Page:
Animal Models for Technology
Animals and microbes continue to inspire technologies that could provide better health and security.
Cell switches and diagnosis: Want to get faster results from that blood test? Science Daily has a headline to perk your interest: “Bioengineers Design Rapid Diagnostic Tests Inspired by Nature.” It only gets better from there:
By mimicking nature’s own sensing mechanisms, bioengineers at UC Santa Barbara and University of Rome Tor Vergata have designed inexpensive medical diagnostic tests that take only a few minutes to perform. Their findings may aid efforts to build point-of-care devices for quick medical diagnosis of sexually transmitted diseases (STDs), allergies, autoimmune diseases, and a number of other diseases. The new technology could dramatically impact world health, according to the research team.
All living things use “nanoswitches” to respond to the environment, the article continued. “The key breakthrough underlying this new technology came from observing nature.” Cell surfaces, for instance, are covered with receptors that switch on and off depending on molecules detected. The technology is not only effective, it’s beautiful: “The beauty of these switches is that they are able to work directly in very complex environments such as whole blood.” In a few years, we may be able to get results of diagnostic tests in mere minutes instead of days.
Enzymatic assembly lines: “All systems go at the nanofactory,” reads another headline on Science Daily. Researchers at LMU have created “little green men” in the form of fluorescent proteins that can help them guide delicate parts into position with nanometer precision. “Green light on protein assembly!” the subtitle exclaims. Assembling parts at this scale is like working in a hurricane, with all the thermal motions and molecular interference. As the researchers attempt to imitate what cells do routinely, they are also gaining insight into how cellular machines work. “If we can efficiently build mimics of these ‘enzymatic assembly lines’ by bringing individual proteins together, we could perhaps make a significant contribution to the exploitation of sustainable energy sources.”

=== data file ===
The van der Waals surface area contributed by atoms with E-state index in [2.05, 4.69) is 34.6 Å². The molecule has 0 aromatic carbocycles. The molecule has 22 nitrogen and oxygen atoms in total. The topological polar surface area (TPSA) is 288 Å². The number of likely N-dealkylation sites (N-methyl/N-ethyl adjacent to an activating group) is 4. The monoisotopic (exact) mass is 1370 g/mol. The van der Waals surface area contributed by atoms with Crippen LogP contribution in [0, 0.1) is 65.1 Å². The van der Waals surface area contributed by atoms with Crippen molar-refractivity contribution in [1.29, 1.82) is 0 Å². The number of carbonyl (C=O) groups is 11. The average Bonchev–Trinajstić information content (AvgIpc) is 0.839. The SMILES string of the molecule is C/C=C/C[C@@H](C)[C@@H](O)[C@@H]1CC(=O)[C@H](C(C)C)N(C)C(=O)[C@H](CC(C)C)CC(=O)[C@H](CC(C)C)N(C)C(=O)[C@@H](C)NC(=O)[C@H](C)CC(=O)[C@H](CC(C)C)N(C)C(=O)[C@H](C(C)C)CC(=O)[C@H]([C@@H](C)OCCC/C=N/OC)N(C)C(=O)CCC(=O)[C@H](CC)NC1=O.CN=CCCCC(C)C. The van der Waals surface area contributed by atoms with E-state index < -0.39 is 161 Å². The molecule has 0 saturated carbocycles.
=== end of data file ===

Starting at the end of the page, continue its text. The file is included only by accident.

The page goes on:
Go to the ant, lesson #17: Ants make good teachers, an article on PhysOrg implies. They avoid “information overload” by sharing information in efficient ways. Complicated decisions, like comparing nest sites, are resolved by the entire colony rather than by lone geniuses. “Living in a group is costly in many ways, so ants must get some benefit from doing it,” said Stephen Pratt at Arizona State University. “By sharing the burden of decision-making, colonies avoid the mistakes that a solitary animal makes when taking on too much information. What’s great about these ants is that we can see exactly how they do this, by making sure that no ant has to process more information than it is able to.” If you’re reeling from too much multi-tasking, tell your boss you want to go to ant class. “Pratt added that this is one problem ants can solve, but that there are other problems ants face that we might be able to learn from.”
Robo-tuna: Tuna is not just for eating in sandwiches, but for improving security. Live Science said, “Speedy tuna capable of swimming tirelessly in the Earth’s oceans have inspired the U.S. Department of Homeland Security to fund a lookalike robot for underwater patrols.” The shape of the tuna’s body, combined with its strong muscles and short turning radius, make it an ideal model for maneuverability and efficiency. Astrobiology Magazine said of humble tuna fish, “they’re one of the fastest and most maneuverable creatures on the planet, having extraordinary abilities at both high and low speeds due to their streamlined bodies and a finely tuned muscular/sensory/control system.” A developer of the battery-powered surveillance device called BIOSwimmer said, “We’re using nature as a basis for design and engineering a system that works exceedingly well.”
What’s a biomimetics article doing on the evolution-saturated NASA Astrobiology site? They had to get their Darwin hooks into the story somehow. “These technologies could also have applications in exploring some of Earth’s most extreme environments, helping astrobiologists understand the limits of life on Earth,” the article ended. “In the future, biomimetic robotic technology could also have many uses in exploration beyond our own planet.” Pathetic. Exploration requires intelligent design. Evolution is of no use to your story; drop the quaint Victorian myth, chuck Chuck, and get with the I.D. program that is driving the Biomimetics Revolution.